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Radio Hakaya — Majdi: A Palestinian Perspective

Sunday 10 March 2019, by siawi3

Source: https://roarmag.org/2019/03/04/radio-hakaya-majdi-palestinian-perspective/

Radio Hakaya — Majdi: A Palestinian Perspective

March 4, 2019

Palestinians in Lebanon remain divided on the topic of the Syrian war: while opening their door to refugees, some also maintain their support for the Assad regime.

Author
Brush and Bow

Radio Hakaya is a community radio project started by Brush&Bow in a refugee camp in north Lebanon. Radio Hakaya’s podcasts are with individuals whose communities have been directly effected by the war in Syria and the displacement of Syrians to Lebanon.

Each podcast presents a subjective opinion that, combined with the rest of the series, provides a mosaic of differing experiences and perspectives of the reasons that people fled from Syria, of the living conditions in Lebanon and of the hopes and fears about what the future might hold.

This is the fifth podcast of an eight-part series. It is an interview with Majdi, the football coach of the Palestinian women’s team in Lebanon’s Shatila refugee camp. Born and raised in Lebanon, Majdi has never been able to return to his homeland in Palestine.

Shatila refugee camp was established by the ICRC in 1949 to accommodate the thousands of refugees who came from Palestine after the creation of Israel in 1948. Located on one square kilometer of land, and originally built for 3,000 people, the camp today struggles with overcrowding, exacerbated by an influx of Syrian refugees which brought the camp’s population to nearly 22,000.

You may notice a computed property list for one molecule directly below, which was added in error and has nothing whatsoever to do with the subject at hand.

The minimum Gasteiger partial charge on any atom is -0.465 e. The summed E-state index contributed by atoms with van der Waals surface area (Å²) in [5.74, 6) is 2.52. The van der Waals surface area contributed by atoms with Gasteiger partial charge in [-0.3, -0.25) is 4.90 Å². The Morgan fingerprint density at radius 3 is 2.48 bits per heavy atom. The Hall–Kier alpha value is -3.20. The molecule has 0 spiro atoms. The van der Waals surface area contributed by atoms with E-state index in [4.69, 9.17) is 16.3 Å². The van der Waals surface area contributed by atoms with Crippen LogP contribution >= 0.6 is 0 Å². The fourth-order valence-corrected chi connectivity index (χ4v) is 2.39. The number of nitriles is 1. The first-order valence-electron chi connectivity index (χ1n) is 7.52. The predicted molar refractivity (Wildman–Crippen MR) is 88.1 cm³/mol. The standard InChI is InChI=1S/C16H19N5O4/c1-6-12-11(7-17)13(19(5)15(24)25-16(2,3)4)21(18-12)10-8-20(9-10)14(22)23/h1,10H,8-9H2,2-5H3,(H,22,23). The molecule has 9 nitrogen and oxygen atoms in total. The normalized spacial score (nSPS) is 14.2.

As the war in Syria raged on, Majdi witnessed the gradual arrival of Syrian refugees from his rooftop apartment in the heart of Shatila. Among the refugees were many Palestinians, who were now being displaced for the second time after first having been forced to flee to Syria in 1948 or 1967.

Majdi explains how Palestinians living in camps across Lebanon have hosted new refugees with kindness and generosity, understanding only too well the meaning of war and exile. However, he also acknowledges the strain placed on host communities by the arrival of so many new people in a camp already overcrowded and lacking basic resources.

When asked about a Palestinian perspective on the war in Syria, Majdi points out that Palestinians have been divided on the issue. On the one hand, many Palestinians in Syria joined the Syrian uprising seeking reform and democracy. Yet at the same time many Palestinians both in Syria and abroad sided with the regime, seeing Syria as a protector and ally of the Palestinian cause.

Remembering the involvement of Palestinians in Lebanon’s civil war, Majdi argues that Palestinians should not take sides, but hope for a brighter and more peaceful future for all.

His experience represents only a fragment of the very complex puzzle of memories and positions Palestinians in Lebanon hold on the hardships of being both a hosting and hosted community. As such, this interview should be heard in relation to the contents expressed in the previous and forthcoming podcasts.

Listen to the podcast here

Please note that all names have been changed to protect the anonymity of participants who, despite living in Lebanon, still fear for their lives. The views and opinions published on these podcasts are the participants alone and do not reflect the opinions of Brush&Bow.

For more information on the podcasts and their content, please contact Brush&Bow at brushandbowinfo gmail.com.

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Brush and Brow is a collective that explores individual stories within wider social issues through art and music, with a special focus on refugee stories. The collective includes Harriet Paintin, a freelance writer and musician; Hannah Kirmes-Daly a freelance reportage illustrator; and David Suber and Roshan de Stone, Lebanon-based creative editors and project managers of Radio Hakkaya.